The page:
What Can the Ensley Asks Project Teach Us About the Sustainability Problem in Engaged Journalism?

Ensley Asks is a simple idea — record questions that residents have about their community and invite local reporters to find answers to them. Photo: Ensley Alive/Facebook

In 2016, reporter and producer Mary Quintas spent nine months in Ensley, Alabama, a city neighborhood of Birmingham that has struggled in recent decades with the closure of major industries, and now suffers high rates of unemployment and crime.

The reporting project that resulted, The Junction, was one of 15 community-based journalism placements that made up Localore’s Finding America series.

The stories Quintas produced, in partnership with local NPR station WBHM, demonstrated what the people of Ensley already knew: that there was much more to their neighborhood than the stories of crime, drugs and abandonment that typically dominated news coverage about Ensley.

Just as Localore intended, The Junction shed new light on a community that had for years been typecast in local media and was suffering the effects of a negative stereotype.

As powerful as it was, The Junction also highlighted the biggest challenge for many well-intentioned engaged journalism projects — sustainability.

Funding for the Finding America placements ran for just nine months and so less than a year after meeting and forming real relationships with the people of Ensley, Quintas was gone. WBHM could not afford to fill the reporting gap left behind and almost immediately, Ensley returned to the scant, crime-dominated coverage it suffered before The Junction.

A bridge had been built that could not be maintained.

For 100 Days in Appalachia’s engaged journalism series, I wanted to explore solutions to this sustainability problem, engagement strategies that didn’t rely on finding the funding for additional reporting capacity, or asking a reporter to just work more hours.

I knew whatever I did in Ensley had to make it easier for reporters to access and cover stories that were pertinent and timely to that community. It had to be a shortcut, a hack. Thus Ensley Asks was born.

Ensley Asks provides a platform for locals to ask any questions they have about events impacting their community and for local reporters to hear those questions. To participate, residents submit their questions by uploading a short video to Instagram or Twitter using the hashtag #EnsleyAsks. Their video will then appear on the project’s website.

The goal of the interactive project is to rebuild the bridge of faith, trust and interaction between the people of Ensley and local media that had been eroded. Ensley residents told me that probably the most debilitating consequence of poor media coverage in their community was misinformation. Rumor and speculation about local goings on took the place of fact and informed discussion.

Ensley was in many ways a media desert, except when it came to arrests, overdoses and court reports. And locals had questions about many other things that were happening, or not happening, in their community.Those unanswered questions, about development proposals, business closings, what their local city councilor was up to, for example, were story ideas for any reporter who wanted a shortcut to content that would matter to the people of Ensley.

The neighborhood seemed like the perfect place to experiment with a new way to address the problem of sustainable engagement for a few key reasons. First, they had the civic infrastructure. Ensley Alive is a grassroots community organization run by local residents that seeks to improve the neighborhood. With their help, and the involvement of several neighborhood groups in the city, I’d be able to reach people and organize gatherings. Second, there’s a range of media outlets in and around Birmingham with a vested interest in better reporting in Ensley. Most of them are aware that the lack of newsroom capacity is limiting their coverage. A few of those outlets are small, independent newsrooms, such as Birmingham Watch. Planning and hosting engaged journalism initiatives across Appalachia this year, I’ve seen that outlets like these have proven themselves more receptive to creative engaged journalism initiatives than large legacy newsrooms.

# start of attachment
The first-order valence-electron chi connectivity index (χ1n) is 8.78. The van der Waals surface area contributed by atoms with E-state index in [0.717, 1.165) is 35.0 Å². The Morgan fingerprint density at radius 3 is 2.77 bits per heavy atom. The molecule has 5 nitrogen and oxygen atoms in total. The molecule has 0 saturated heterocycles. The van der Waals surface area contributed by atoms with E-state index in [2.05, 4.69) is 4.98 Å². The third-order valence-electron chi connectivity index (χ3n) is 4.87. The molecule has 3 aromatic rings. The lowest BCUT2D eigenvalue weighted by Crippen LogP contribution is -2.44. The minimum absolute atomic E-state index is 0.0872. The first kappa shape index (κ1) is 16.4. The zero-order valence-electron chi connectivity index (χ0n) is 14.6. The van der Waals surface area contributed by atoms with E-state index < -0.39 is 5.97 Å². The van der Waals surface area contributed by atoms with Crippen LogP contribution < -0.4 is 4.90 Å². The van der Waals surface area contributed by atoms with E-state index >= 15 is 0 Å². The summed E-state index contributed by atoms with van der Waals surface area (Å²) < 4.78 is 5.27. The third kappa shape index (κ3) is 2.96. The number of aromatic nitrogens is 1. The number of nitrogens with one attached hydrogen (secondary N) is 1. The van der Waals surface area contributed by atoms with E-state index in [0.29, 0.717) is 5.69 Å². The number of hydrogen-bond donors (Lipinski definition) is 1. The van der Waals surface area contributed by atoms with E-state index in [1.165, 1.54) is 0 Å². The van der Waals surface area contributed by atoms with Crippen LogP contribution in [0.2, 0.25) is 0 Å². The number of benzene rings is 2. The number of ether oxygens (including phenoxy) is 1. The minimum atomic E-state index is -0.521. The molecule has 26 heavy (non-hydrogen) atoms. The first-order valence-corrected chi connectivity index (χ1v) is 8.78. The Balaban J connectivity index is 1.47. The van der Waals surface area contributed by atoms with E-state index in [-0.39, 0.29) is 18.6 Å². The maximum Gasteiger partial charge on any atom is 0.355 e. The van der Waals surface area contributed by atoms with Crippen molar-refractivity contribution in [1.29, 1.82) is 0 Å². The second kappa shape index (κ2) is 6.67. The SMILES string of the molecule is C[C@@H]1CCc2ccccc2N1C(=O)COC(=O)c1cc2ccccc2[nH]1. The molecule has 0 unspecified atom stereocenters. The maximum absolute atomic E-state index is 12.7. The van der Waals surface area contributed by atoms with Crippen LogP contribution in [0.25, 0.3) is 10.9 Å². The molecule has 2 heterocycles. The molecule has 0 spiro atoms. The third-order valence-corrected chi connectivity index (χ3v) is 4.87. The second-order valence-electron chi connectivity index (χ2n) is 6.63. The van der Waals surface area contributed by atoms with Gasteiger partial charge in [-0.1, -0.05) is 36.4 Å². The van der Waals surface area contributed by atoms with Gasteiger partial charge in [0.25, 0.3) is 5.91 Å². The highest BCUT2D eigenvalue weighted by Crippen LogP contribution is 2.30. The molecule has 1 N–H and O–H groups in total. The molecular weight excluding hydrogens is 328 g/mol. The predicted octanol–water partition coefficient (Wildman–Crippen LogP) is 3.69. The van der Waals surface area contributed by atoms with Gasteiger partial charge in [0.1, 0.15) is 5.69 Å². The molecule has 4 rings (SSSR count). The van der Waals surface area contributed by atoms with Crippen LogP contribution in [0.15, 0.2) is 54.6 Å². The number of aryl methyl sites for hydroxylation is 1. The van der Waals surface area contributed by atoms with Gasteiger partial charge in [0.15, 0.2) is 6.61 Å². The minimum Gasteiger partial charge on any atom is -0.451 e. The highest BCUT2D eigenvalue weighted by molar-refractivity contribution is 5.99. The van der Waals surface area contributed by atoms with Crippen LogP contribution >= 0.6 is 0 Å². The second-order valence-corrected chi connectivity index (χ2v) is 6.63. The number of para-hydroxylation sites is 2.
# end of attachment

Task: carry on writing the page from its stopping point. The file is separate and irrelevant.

My hope is that by answering some of the questions in the form of reporting about Ensley, local media can demonstrate their value and worth to local residents, as critical information providers.

I’m convinced that demonstrating their value to the community is a necessary first step for media outlets if they are to rebuild relationships with local people and eventually turn those local people into new audience members and supporters, but poor media coverage is a disengagement problem that runs both ways. People that live in a community also have a responsibility to engage with their local newsroom, to ask questions, to demand information, to call or write or walk through the door.

I also wanted Ensley residents to see that they can be directors of local news coverage and that they are active participants in the media landscape. And that reporters have faces and phone numbers and that the good ones want to listen to people and are interested in their concerns.

The sustainability concern dictated every part of the process. If it’s going to work it has to last beyond me, which is why the Ensley Asks website is free, requires no ongoing subscription and requires almost no web savvy to maintain. It relies on the social media platforms many residents already are comfortable with.

The only requirement is: one, that people in Ensley have questions about things going on in their neighborhood and, two, that local reporters care about covering them.

 

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